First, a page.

Roddick falls out with oldest friend

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The Independent Online
ANITA RODDICK, the creator of the Body Shop chain of cosmetics shops, is embroiled in a bitter legal dispute with her best friend and business partner from the Seventies.

Aidre Vaillancourt, who helped Ms Roddick manage the very first Body Shop in Brighton and played a key role in the early days of the business by devising the money-spinning idea of franchising out the business, claims she is facing financial ruin.

She and her husband, Maurice, have cited Body Shop in a "third-party notice" issued in defence of a claim by Barclays Bank for repayment of a pounds 39,521 loan.

The couple ran three Body Shop franchises along the South Coast in the late Eighties. The dispute is over the way Body Shop behaved after they opened a fourth franchise - the second in Bournemouth - in 1990. It failed to meet financial targets.

It was the idea of franchising that led to Body Shop's spectacular growth in the following 15 years. It is now a highly successful chain with more than 1,200 stores around the world, the vast majority of which are run as franchises.

In her autobiography, Body and Soul, Ms Roddick acknowledges it was Aidre Vaillancourt's idea to open the first franchised Body Shop store in Bognor Regis, although there were no contracts and no fees.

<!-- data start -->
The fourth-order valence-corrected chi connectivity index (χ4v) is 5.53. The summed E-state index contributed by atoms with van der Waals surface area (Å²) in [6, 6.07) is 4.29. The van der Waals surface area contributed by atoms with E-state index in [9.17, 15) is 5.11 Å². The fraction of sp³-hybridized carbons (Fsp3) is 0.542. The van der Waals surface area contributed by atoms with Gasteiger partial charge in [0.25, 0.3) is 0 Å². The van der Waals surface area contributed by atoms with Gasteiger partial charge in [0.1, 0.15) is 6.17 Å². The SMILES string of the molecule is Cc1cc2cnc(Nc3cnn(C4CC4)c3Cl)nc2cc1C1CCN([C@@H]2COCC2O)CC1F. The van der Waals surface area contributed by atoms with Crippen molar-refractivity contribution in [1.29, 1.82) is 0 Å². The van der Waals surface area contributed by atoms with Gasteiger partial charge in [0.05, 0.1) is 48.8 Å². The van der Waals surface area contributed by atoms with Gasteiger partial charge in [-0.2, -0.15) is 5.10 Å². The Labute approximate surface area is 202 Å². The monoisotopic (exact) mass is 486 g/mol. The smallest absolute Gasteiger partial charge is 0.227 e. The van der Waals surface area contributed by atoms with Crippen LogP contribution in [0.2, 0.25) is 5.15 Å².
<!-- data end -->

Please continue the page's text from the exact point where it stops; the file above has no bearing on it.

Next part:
"We were simply grateful that other people wanted to have a shop like ours and were willing to sell our products in it," Ms Roddick recounts.

She also fondly recalls in her book how she and Aidre drank cheap Algerian wine to celebrate the first time the two shops each took pounds 100 in a day selling Christmas gift packs. "It tasted like dry-cleaning fluid, but nothing could dampen my excitement," she wrote.

Anita Roddick goes on to tell how together they spent their evenings in the second shop in Chichester, kitted out in baggy collarless "grandfather" shirts, rolled-up dungarees and espadrilles, fixing up garden fencing with hammer and nails.

The dispute is further complicated because Mrs Vaillancourt's first husband, Ian McGlinn, bankrolled Ms Roddick in the early days, lending her pounds 4,000 to open her second shop in return for a half-share of the fledgling Body Shop business. He is now the company's biggest shareholder, with a stake worth pounds 75m.

Mr McGlinn and Mrs Vaillancourt have a 17-year-old daughter, Louise, but her parents are now barely on speaking terms.

While Ms Roddick and Mr McGlinn went on to great riches, Mrs Vaillancourt was clearly less fortunate.

A Body Shop spokesman said the Vaillancourts had not worked as company franchisees since last year. "The bank's claim against the Vaillancourts has nothing to do with our former relationship with the Vaillancourts," he added. "We believe the third-party notice has no merit."

An application in the case is due to be heard at Salisbury High Court this Friday.

The dispute is the latest in a series of run-ins with disaffected Body Shop franchisees and is an embarrassment for Ms Roddick, who prides herself on her ethical business methods.